danone.communities : what is it?
The story of danone.communities begins in 2005 with the meeting of Pr.Yunus and Franck Riboud. It is part of an innovative approach to support social businesses that are created to respond to issues of malnutrition and poverty. These little companies develop a new kind of business models, able to ensure their autonomy and to serve their social mission. On the field, these projects mobilize diverse skills: the co-construction and the involvement of local communities are central to these adventures.
It all started in November 2005 with a meeting between Danone CEO Franck Riboud and Muhammad Yunus, President of microlender Grameen Bank and winner of the 2006 Nobel Peace Prize. Realizing that they shared the same vision of development for poor countries, the two men moved quickly to found a business that would leverage their complementary skills. Grameen Danone Foods was built on an innovative idea: set up a small yogurt plant in Bogra, Bangladesh, to promote local development and bring health to the country’s poorest people. Today, the micro-plant they envisioned is in full operation and more plants will be built on the same model throughout Bangladesh.
A native of Bangladesh, Professor Muhammad Yunus holds a doctorate in economics from Vanderbilt University in the United States. In 1972, he returned to Bangladesh to teach at Chittagong University. The microcredit concept came to him in 1974, during a famine in Bangladesh: “The country was suffering from a terrible famine,” he recalls. “When I saw that the theories I taught couldn’t prevent people from dying all around me, my head started to spin.” He set out to learn more about the precarious life of the villagers living near the university, and observed first-hand how his $27 loan enabled a group of 42 families to make and sell small handicrafts without resorting to loan sharks. On reflection, Yunus became convinced that similar loans on a broader scale could reduce poverty in rural Bangladesh.Learn more
Marseille, 1972. Antoine Riboud, Danone CEO and father of present-day CEO Franck Riboud, stepped up to the podium at a meeting of CNPF, the French employers’ association. And the speech he gave became a milestone.Learn more
In the early 2000s, as Danone expanded its international presence into countries that are significantly poorer than those in Europe, affordability became a critical issue. In response, the group developed low-cost products such as Milkuat in Indonesia and Danimals in South Africa. Danone also launched Dream, an advanced Research and Development project targeting low-cost products with powerful health benefits, and began to consider new economic models.Learn more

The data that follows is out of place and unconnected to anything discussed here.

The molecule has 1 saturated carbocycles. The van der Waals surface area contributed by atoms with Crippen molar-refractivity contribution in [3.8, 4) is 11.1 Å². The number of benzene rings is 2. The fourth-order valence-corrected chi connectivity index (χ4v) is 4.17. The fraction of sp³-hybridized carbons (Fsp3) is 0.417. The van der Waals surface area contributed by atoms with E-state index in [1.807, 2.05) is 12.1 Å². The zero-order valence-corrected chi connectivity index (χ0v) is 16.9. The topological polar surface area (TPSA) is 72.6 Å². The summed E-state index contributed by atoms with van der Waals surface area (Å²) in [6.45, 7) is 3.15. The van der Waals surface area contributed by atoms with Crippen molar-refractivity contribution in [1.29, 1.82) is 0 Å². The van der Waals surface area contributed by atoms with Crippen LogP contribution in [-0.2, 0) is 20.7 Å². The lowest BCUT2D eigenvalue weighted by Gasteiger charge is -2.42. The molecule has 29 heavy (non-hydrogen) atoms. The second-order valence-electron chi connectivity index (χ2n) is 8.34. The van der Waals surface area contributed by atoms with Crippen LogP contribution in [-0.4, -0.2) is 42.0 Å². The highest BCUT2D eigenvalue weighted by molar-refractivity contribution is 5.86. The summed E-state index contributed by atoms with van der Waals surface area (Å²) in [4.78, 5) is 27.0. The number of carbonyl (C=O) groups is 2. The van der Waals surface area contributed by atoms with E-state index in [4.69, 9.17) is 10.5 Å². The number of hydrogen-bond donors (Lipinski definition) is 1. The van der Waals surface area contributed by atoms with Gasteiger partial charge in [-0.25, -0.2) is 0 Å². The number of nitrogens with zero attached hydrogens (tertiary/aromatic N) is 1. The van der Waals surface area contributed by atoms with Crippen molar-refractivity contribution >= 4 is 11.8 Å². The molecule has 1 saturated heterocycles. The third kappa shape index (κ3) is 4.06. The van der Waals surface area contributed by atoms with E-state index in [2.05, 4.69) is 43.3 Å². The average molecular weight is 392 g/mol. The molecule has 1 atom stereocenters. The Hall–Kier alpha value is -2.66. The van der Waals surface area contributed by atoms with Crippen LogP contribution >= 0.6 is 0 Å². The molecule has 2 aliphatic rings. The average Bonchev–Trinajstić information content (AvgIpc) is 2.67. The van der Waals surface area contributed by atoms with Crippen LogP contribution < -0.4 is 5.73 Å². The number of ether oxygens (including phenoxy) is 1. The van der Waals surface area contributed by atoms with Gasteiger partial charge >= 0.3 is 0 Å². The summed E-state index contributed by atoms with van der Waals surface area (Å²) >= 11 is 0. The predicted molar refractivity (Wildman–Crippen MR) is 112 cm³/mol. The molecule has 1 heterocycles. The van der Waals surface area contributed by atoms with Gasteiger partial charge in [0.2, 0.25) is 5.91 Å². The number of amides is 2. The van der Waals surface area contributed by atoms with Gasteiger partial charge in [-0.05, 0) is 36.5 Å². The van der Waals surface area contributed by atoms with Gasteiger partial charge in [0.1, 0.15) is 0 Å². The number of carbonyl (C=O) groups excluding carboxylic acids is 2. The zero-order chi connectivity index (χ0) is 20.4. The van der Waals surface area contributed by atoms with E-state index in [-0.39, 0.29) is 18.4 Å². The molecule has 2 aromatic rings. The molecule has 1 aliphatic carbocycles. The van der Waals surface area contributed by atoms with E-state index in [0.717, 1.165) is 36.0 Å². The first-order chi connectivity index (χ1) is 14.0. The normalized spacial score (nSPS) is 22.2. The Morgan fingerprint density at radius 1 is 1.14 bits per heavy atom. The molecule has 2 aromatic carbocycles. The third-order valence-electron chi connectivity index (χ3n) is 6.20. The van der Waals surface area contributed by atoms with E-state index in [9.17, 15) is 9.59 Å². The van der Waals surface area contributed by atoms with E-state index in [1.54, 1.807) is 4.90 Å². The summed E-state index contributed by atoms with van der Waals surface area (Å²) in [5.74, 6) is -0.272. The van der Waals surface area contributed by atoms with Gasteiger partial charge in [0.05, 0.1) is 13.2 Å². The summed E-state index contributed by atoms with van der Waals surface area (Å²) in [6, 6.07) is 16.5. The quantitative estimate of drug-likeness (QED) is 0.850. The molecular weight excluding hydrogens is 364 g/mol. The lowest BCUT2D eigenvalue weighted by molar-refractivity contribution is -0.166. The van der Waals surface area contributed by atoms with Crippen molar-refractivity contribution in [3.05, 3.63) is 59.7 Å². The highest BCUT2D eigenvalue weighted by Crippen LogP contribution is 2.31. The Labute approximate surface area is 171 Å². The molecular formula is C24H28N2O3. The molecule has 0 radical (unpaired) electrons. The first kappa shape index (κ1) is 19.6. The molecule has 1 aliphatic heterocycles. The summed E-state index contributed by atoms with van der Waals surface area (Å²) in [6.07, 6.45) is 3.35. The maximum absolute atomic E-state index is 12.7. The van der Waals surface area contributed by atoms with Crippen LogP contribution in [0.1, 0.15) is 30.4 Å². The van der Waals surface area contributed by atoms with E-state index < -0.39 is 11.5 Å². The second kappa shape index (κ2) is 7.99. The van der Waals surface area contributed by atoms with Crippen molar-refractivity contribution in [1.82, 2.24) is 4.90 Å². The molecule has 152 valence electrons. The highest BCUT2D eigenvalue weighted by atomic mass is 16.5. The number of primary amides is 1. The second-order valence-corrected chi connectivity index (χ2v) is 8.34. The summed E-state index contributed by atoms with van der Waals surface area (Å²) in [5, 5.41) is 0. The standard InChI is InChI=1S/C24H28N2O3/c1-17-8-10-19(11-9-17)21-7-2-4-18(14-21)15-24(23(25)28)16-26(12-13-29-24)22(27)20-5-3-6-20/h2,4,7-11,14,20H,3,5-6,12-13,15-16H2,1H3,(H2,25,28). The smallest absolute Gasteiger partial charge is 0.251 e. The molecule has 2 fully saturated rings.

The social business network supported by danone.communities was inspired by the work of Professor Muhammad Yunus, winner of the 2006 Nobel Peace Prize and founder of Grameen Bank -- the world’s first large-scale microlender, which has helped nearly 2.5 million poor people to date. Muhammad Yunus has clearly defined social business and distinguished it from traditional business:Learn more
In the real world, good intentions aren’t enough. Which is why danone.communities is leading the way towards a new kind of development, hoping others will follow and develop creative solutions of their own. It’s a work in progress, growing stronger with each new project and each new partnership with local stakeholders, for this is by nature a shared effort.
Throughout 2012, the danone.communities blog has eagerly shared the latest developments in our own projects, news from the world of social business, and the ideas that make social business so compelling.
Here are just a few of the year’s highlights as mentioned on our blog:
At the beginning of the year, Fortune Magazine named Muhammad Yunus as one of the greatest entrepreneurs of our time, alongside Apple’s Steve Jobs and Google’s Larry Page and Sergey Brin. Perhaps not by coincidence, it was Bangladeshi Nazia Zebin who won the project grant in our Social Business Youngsters competition on Facebook. A 24-years-old student, Nazia is committed to promoting access to culture for everyone in Bangladesh, including rural residents. In May, she traveled to Paris for the Global Communities Meeting, where she met experts from the social business community who had come to work together and imagine the solutions and initiatives of the future.
Our midyear highlight is always June 28: Social Business Day, celebrating the people who practice social business around the world. Here in Paris, danone.communities held a conference to give them a voice and to continue our mission of raising awareness of social business.
During the 2012 edition of Global Communities Meeting in Paris, danone.communities has initiated a new meeting, before the conference with Pr. Yunus. This special meeting was called Experts Workshops Meeting.
Since its creation in 2007, danone.communities has been evolving in a partnership’s galaxy and has never walked alone. Indeed, Grameen Danone Foods Ltd, the 1rst project, originally started thanks to its partners: Grameen Bank. Without the Grameen Bank’s knowledge and expertise, Danone would have met much more difficulties to enter this new territory. Moreover, without the support of Care Bangladesh, it would have been much harder to settle up again the door-to-door sales network in 2008, after the milk crisis.
With years and with projects, the partners’ network got wider and today it gathers about 50 partners, for 10 projects. At danone.communities, we know that all these partners are experts of specific topics: micro-distribution, finance, social impact…
While designing the Global Communities Meeting 2012, the danone.communities team has decided to gather more experts in the same place to make emerge learnings and knowledge to share and spread good practices or things to avoid for a social business project.
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